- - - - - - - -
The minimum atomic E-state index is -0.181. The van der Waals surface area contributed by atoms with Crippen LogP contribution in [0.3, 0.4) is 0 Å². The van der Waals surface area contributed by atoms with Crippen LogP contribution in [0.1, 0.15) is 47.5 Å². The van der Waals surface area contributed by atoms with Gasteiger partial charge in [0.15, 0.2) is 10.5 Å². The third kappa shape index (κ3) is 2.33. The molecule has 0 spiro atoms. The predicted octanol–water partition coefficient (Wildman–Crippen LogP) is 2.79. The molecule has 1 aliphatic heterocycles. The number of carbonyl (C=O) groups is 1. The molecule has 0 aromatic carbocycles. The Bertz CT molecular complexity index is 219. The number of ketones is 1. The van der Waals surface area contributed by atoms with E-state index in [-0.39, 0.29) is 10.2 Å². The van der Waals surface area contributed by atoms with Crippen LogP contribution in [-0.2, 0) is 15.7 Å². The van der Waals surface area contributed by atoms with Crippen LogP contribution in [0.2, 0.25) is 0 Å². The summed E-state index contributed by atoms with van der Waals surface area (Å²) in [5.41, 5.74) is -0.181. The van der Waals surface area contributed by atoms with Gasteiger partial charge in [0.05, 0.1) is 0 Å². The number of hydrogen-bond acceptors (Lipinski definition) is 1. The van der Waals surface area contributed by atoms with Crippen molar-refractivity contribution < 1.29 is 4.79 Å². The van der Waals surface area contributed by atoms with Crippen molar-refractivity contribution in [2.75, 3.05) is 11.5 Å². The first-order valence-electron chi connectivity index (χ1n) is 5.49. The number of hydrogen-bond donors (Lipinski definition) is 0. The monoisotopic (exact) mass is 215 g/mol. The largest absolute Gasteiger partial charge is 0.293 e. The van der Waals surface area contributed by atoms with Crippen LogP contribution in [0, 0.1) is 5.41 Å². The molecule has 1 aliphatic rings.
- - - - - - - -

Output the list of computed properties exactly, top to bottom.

The minimum atomic E-state index is -0.181. The van der Waals surface area contributed by atoms with Crippen LogP contribution in [0.3, 0.4) is 0 Å². The van der Waals surface area contributed by atoms with Crippen LogP contribution in [0.1, 0.15) is 47.5 Å². The van der Waals surface area contributed by atoms with Gasteiger partial charge in [0.15, 0.2) is 10.5 Å². The third kappa shape index (κ3) is 2.33. The molecule has 0 spiro atoms. The predicted octanol–water partition coefficient (Wildman–Crippen LogP) is 2.79. The molecule has 1 aliphatic heterocycles. The number of carbonyl (C=O) groups is 1. The molecule has 0 aromatic carbocycles. The Bertz CT molecular complexity index is 219. The number of ketones is 1. The van der Waals surface area contributed by atoms with E-state index in [-0.39, 0.29) is 10.2 Å². The van der Waals surface area contributed by atoms with Crippen LogP contribution in [-0.2, 0) is 15.7 Å². The van der Waals surface area contributed by atoms with Crippen LogP contribution in [0.2, 0.25) is 0 Å². The summed E-state index contributed by atoms with van der Waals surface area (Å²) in [5.41, 5.74) is -0.181. The van der Waals surface area contributed by atoms with Gasteiger partial charge in [0.05, 0.1) is 0 Å². The number of hydrogen-bond acceptors (Lipinski definition) is 1. The van der Waals surface area contributed by atoms with Crippen molar-refractivity contribution < 1.29 is 4.79 Å². The van der Waals surface area contributed by atoms with Crippen molar-refractivity contribution in [2.75, 3.05) is 11.5 Å². The first-order valence-electron chi connectivity index (χ1n) is 5.49. The number of hydrogen-bond donors (Lipinski definition) is 0. The monoisotopic (exact) mass is 215 g/mol. The largest absolute Gasteiger partial charge is 0.293 e. The van der Waals surface area contributed by atoms with Crippen LogP contribution in [0, 0.1) is 5.41 Å². The molecule has 1 aliphatic rings.